5 REASONS WHY ARTS IN EDUCATION IS IMPORTANT

Do you get the sense that arts in education are slowly being cut off in public schools? Things like music and theater, which have developed quite a following, are slowly being phased off the curriculum in many places and being saved for private schools.

There was a time when this was the case in the decades-old past. The arts were being put aside in favor of preparation for standardized tests. However, enough people lobbied for the importance of art, and it was slowly put back into the curriculum. Now it looks like there needs to be a new round of lobbying if we are to preserve this crucial part of our education system.

If you’re wondering why the arts are so important as a part of our education system, then this article is for you. I won’t give you one, but rather 5 reasons why you should also advocate to have the arts remain in our curriculum.

  1. 1. The Arts promote Creativity

This is, after all the main domain of the arts, isn’t it? And yet, few people tend to see the connection between the arts and the sciences. The arts teach a student to express themselves better. As a result, these skills are carried over into the sciences, and the student is better able to express themselves in mathematics and the sciences as well. When your child is constantly encouraged to engage their creative mind in one domain, they soon learn to transfer their skills to other domains, and the result is that they actually do better in those other domains as well.

Take essay writing, for example: while much of academic essay writing services have to do with technical writing, a creative aspect is also included, and creative writers tend to make better academic writers as they learn the skills. In fact, companies that offer high-quality essay writing services go for the most creative writers to work on their teams because they understand the value of those writers. When you get one of these services to prepare your theses for you, you can thank the arts for the good work you get in return.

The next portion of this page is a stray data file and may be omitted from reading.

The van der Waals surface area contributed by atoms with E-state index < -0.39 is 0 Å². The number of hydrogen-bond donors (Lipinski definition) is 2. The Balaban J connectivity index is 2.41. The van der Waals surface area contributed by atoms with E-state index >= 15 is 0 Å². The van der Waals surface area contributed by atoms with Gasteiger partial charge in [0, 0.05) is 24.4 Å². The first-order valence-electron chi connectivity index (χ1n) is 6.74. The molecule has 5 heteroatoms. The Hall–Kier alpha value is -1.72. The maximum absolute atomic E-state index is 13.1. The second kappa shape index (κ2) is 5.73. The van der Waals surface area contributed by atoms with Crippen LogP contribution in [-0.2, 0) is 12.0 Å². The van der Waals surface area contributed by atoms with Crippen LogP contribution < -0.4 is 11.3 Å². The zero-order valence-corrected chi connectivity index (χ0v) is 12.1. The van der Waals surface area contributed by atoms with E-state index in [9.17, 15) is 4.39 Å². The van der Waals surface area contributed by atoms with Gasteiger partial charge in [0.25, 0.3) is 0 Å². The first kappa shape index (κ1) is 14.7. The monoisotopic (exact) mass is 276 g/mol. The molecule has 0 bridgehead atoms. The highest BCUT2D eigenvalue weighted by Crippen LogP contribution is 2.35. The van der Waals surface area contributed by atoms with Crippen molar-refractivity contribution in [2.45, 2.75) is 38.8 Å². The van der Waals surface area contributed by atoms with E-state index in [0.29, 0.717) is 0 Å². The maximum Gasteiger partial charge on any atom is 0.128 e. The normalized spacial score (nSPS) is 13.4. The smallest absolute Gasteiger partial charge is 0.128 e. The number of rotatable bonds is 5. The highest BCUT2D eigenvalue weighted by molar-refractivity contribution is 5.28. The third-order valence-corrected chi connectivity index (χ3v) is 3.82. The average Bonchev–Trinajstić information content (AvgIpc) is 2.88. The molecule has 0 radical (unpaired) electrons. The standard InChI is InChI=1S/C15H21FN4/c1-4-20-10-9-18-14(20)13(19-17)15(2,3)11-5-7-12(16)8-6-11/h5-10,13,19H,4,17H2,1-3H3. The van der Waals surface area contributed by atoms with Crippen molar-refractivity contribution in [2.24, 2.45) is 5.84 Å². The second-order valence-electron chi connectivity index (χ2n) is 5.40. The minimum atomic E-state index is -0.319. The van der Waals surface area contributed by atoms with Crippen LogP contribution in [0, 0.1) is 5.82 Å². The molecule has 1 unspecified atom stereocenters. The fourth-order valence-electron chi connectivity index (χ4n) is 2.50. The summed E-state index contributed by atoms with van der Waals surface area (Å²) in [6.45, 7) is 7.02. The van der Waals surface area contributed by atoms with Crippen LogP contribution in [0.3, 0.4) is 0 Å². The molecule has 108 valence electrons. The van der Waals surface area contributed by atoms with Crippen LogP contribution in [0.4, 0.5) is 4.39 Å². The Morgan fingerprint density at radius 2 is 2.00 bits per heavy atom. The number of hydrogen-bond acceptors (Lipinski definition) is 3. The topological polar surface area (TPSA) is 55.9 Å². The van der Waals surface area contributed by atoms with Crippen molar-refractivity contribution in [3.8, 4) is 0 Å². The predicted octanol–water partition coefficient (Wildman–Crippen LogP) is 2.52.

1. 2. The Arts help in the Development of Motor Skills

This is especially important for younger children who are still learning their motor skills. Simple things such as holding a paintbrush or learning to play an instrument can go a long way in developing their motor skills to meet and even surpass their development milestones.

  1. 3. Arts help in the Development of Decision-Making Skills

While this might seem counter-intuitive, engaging in the arts can help to build problem-solving skills and critical thinking skills. Figuring out how you will express a particular theme in your artwork, whether it be a dance or a drawing, takes quite a bit of critical thinking. The fact that it is a self-driven process where your hand isn’t being held by the teacher means you will exercise your critical thinking muscles more, which you can then apply to other areas of life.

  1. 4. The Arts help in the Development of Grit and Perseverance

The fact of the matter is that the arts are not easy. When you are learning a new artistic skill, such as drawing or playing the violin, there will be many moments of frustration when you will want to give up. As a child survives through these moments and flourishes in the arts, they soon learn the value of hunkering down and working hard. That grit will help them through their career, which will make many similar demands of them, forcing them to work through difficult projects and learn challenging new things in short spans of time.

  1. 5. The Arts teach you to Focus

Because of how challenging the arts can be, it is important that you keep your eye on the prize and focus on what you’re doing in the moment. That kind of skill is one that will prove important in many other areas of your life, including other subjects you learn at school and the career you choose in your life as well.

Conclusion

The arts are important for the development of many qualities that are easily transferrable to other domains. Many of these skills, such as motor skills, are developed best in the arts. We should, therefore, all lobby to have the arts preserved in our curriculum. They are good for us and the generations that will come after us.

Author Bio

Elizabeth Skinner is a blogger and education writer that takes pride in writing about the latest methods and technologies in education. She also writes about personal development and inspiration for students. When she’s not writing, she is doing yoga in the mountains.

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